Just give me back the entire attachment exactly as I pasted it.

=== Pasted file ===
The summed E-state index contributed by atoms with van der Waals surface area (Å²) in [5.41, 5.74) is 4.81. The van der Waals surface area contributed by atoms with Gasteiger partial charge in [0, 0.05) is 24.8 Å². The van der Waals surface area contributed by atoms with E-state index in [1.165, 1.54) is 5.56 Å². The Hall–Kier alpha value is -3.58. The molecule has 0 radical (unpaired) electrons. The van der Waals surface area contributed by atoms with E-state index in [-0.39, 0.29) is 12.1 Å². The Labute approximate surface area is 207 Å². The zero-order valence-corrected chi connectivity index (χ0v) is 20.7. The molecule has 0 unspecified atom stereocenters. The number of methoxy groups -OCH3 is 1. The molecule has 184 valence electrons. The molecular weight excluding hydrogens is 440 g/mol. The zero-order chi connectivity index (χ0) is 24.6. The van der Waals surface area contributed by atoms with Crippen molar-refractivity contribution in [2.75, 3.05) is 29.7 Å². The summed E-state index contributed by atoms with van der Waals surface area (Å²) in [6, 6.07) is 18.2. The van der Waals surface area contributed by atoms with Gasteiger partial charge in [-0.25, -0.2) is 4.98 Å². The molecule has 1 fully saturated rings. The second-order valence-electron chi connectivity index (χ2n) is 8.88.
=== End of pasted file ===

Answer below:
The summed E-state index contributed by atoms with van der Waals surface area (Å²) in [5.41, 5.74) is 4.81. The van der Waals surface area contributed by atoms with Gasteiger partial charge in [0, 0.05) is 24.8 Å². The van der Waals surface area contributed by atoms with E-state index in [1.165, 1.54) is 5.56 Å². The Hall–Kier alpha value is -3.58. The molecule has 0 radical (unpaired) electrons. The van der Waals surface area contributed by atoms with E-state index in [-0.39, 0.29) is 12.1 Å². The Labute approximate surface area is 207 Å². The zero-order valence-corrected chi connectivity index (χ0v) is 20.7. The molecule has 0 unspecified atom stereocenters. The number of methoxy groups -OCH3 is 1. The molecule has 184 valence electrons. The molecular weight excluding hydrogens is 440 g/mol. The zero-order chi connectivity index (χ0) is 24.6. The van der Waals surface area contributed by atoms with Crippen molar-refractivity contribution in [2.75, 3.05) is 29.7 Å². The summed E-state index contributed by atoms with van der Waals surface area (Å²) in [6, 6.07) is 18.2. The van der Waals surface area contributed by atoms with Gasteiger partial charge in [-0.25, -0.2) is 4.98 Å². The molecule has 1 fully saturated rings. The second-order valence-electron chi connectivity index (χ2n) is 8.88.